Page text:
Most watercolor painters use the same kinds of materials with some exceptions dictated by personal tastes. Since this is a workshop based on helping students improve upon their current level of accomplishment, more experienced painters may bring whatever materials they already have and are comfortable with. Anyone wishing to experiment with materials that are new to them is welcome to bring whatever materials they wish. Listed below are materials I use regularly and recommend to anyone who may need help in that direction.
More than any other medium, watercolor is greatly affected by the surface upon which it is applied. A good quality paper, although expensive, is essential. A good painting may sometimes be painted on a lesser quality sheet, but this is the exception, not the rule. Economy may be practiced in other areas, not paper.
Any 100% rag (cotton), 140 lb. weight watercolor paper is fine. Student-grade papers with 50% or 25% rag content will suffice for beginning watercolorists, but those papers will never produce the same effects that 100% cotton paper will. For this workshop I use and recommend any of the following:
Fabriano 140 lb. Cold pressed
Arches “ “
Waterford “ “
I also use:
Arches 140 lb. Hot pressed
Winsor Newton “ “
Fabriano “ “
Arches 140 lb. Rough
Fabriano “ “
Waterford “ “
These papers can usually be purchased in blocks of various sizes already attached to a hard backing and are convenient for traveling.
Some artists regularly use 300 lb. paper. Its advantage is that it does not buckle during use and can be heavily worked, but its cost can seem extravagant and intimidating to less experienced painters. I personally prefer using 140 lb. paper.
Tube Colors are recommended because they allow for large intense washes.
Pan colors may be used for small paintings.
Professional grade colors by Winsor Newton, Holbein, Grumbacher, M. Graham and others are recommended, but may seem expensive for the beginner.
Less-experienced students may use Academy or Cotman brand student-grade colors but will always be encouraged to upgrade to professional-grade colors as soon as possible.
Whatever brand is preferred, painters should keep fresh wells of colors on their palette. Although it’s true that dried up pigments can be reactivated by water, they will generally produce weaker washes because of the extra water required to activate them.
There are endless possibilities for color palettes but it’s a good idea to have
at least one warm and one cool of each of the primaries, (yellow, red, and blue).
I use a limited palette of six colors, consisting of a warm and cool of each primary, as indicated here in bold face with asterisks, (almost any warm and cool will suffice). For experimental purposes I may often supplement these colors with one or two other colors or I may substitute any one of these colors with another, but that is generally a temporary exception, not the rule. I always maintain this base of six colors and do almost all of my work with them.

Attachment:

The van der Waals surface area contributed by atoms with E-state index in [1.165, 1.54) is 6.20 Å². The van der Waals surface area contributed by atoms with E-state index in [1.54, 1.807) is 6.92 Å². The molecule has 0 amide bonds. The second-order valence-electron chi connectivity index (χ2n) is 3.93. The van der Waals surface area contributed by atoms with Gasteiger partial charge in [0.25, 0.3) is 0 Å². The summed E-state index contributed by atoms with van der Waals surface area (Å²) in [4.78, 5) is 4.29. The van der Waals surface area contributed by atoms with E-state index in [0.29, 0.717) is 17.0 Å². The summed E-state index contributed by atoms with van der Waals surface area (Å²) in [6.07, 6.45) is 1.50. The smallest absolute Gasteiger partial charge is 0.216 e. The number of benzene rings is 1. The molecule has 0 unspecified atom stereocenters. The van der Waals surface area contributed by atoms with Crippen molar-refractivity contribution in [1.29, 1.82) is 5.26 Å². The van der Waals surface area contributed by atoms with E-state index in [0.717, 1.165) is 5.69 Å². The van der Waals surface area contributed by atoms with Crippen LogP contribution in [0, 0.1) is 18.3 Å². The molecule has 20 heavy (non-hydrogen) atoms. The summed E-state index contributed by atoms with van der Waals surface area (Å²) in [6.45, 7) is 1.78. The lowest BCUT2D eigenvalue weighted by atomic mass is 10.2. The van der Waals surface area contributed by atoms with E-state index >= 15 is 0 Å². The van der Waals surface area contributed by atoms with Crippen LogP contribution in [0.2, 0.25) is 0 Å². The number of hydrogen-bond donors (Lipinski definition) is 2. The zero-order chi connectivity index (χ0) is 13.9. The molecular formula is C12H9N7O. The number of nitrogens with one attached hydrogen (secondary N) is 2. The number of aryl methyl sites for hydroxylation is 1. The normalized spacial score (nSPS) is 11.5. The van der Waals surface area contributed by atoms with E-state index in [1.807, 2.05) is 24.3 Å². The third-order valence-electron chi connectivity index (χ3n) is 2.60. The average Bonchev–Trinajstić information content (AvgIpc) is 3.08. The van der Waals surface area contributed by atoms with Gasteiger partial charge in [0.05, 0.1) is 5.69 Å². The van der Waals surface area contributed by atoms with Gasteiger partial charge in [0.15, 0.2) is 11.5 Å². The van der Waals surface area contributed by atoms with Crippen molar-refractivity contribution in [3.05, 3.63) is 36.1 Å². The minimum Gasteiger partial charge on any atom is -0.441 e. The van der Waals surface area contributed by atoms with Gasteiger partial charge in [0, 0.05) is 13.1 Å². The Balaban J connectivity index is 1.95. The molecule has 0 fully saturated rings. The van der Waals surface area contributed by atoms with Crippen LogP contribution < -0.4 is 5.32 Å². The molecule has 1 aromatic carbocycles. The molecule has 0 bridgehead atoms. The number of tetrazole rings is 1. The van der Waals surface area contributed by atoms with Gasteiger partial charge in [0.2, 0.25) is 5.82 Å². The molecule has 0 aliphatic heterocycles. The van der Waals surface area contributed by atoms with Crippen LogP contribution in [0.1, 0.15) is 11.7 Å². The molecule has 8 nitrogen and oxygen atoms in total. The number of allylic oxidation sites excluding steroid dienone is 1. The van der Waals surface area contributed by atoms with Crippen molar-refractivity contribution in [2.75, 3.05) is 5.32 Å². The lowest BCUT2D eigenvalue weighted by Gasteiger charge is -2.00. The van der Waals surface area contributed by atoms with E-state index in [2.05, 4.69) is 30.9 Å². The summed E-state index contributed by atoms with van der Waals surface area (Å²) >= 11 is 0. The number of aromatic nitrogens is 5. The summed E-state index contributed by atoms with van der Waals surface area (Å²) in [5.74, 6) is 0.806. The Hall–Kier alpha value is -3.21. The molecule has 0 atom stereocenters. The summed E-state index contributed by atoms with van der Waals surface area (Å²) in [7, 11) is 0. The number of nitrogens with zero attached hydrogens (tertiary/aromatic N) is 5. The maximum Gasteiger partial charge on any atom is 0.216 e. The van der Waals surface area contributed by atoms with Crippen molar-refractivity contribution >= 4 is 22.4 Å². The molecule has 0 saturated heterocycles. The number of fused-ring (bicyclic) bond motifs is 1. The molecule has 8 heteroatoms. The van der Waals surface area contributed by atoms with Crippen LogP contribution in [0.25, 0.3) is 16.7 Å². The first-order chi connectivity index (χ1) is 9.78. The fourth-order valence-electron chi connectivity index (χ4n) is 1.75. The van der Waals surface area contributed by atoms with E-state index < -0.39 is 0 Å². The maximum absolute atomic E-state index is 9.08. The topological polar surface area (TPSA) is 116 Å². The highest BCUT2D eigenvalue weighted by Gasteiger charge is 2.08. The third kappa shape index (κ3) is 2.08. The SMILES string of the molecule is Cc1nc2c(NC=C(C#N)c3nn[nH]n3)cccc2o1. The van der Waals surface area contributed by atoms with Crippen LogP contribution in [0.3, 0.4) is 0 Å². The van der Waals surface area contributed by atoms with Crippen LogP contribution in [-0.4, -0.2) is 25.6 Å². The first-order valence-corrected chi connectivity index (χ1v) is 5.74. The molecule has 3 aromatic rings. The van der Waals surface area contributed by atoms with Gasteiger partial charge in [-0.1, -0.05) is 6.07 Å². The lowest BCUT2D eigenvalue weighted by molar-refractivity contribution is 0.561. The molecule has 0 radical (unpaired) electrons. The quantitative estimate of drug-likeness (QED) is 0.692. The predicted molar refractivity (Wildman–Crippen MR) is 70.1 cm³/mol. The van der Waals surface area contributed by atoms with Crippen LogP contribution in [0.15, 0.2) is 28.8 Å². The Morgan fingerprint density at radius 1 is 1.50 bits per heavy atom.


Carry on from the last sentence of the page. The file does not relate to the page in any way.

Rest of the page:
*Aureolin (or Cadmium Lemon or Hansa Yellow) (Cool)
*Cadmium Yellow Medium (Warm)
*Permanent Alizarin Crimson (or Permanent Rose or Rose Madder) (Cool)
*Cadmium Red Medium (or Winsor Red or Cadmium Scarlet) (Warm)
*Cerulian Blue (or HolbeinMarineBlue or Thalo Blue (Cool)
*Cobalt Blue (or Ultra Marine Blue) (Warm)
Specific colors don’t matter much as long as you have a warm and cool of each primary.
In fact, I personally enjoy experimenting with different combinations.
However, if you are happy with your own palette of colors, by all means, bring and use them.
Brushes should be long-bristled, soft and springy and dense enough to hold a good amount of water. Synthetic brushes using white nylon bristles work well and are much more affordable than kolinsky sable. I use and recommend synthetic bristle brushes myself. Students should have a wide flat brush, at least 1-inch, for larger washes, and a series of progressively smaller brushes, round or flat, according to preference.
My brushes are mostly flat, but this is a personal preference influenced by early painting experiences.
2” flat 1-1/2” flat 1” flat ¾” flat ½” flat ¼” flat 1/8” flat
#2 or #3 rigger
*These flat brushes come in bristles of two different lengths. I recommend and use the longer lengths for watercolors. They hold more water and so allow for fresher washes in the end.
The shorter length bristles are fine for acrylics or oils.
Any plastic palette with adequate spaces for colors, a large mixing surface, and preferably a cover to keep colors fresh while not in use will suffice. Some artists who like to work big use large, flat butcher trays or pizza trays.
Necessary support for paper. Should be large enough to allow paper to be attached on all sides (I use staples or masking tape, depending on the size of the painting I will be working on). I use 3/8” plywood for stapling large sheets. It is inexpensive and portable. I also recommend ½” Gator Board. Many people prefer to use clips to hold the paper while they work. Some don’t attach the paper at all. Do whatever works best for you.
PENCILS and ERASERS
No harder than #2 or HB. I prefer 2B and 4B. I prefer a kneaded rubber absorption eraser because it doesn’t crumble. Pink Pearl or Art Gum will suffice. It’s a matter of personal preference.
WATER POT Wide-mouthed, plastic or metal.
MASKING TAPE (or staples or clamps, whichever is your personal preference)
to attach paper to board if necessary.
PAPER TOWELS OR FACIAL TISSUES
HAIR DRYER: Not absolutely essential but does facilitate drying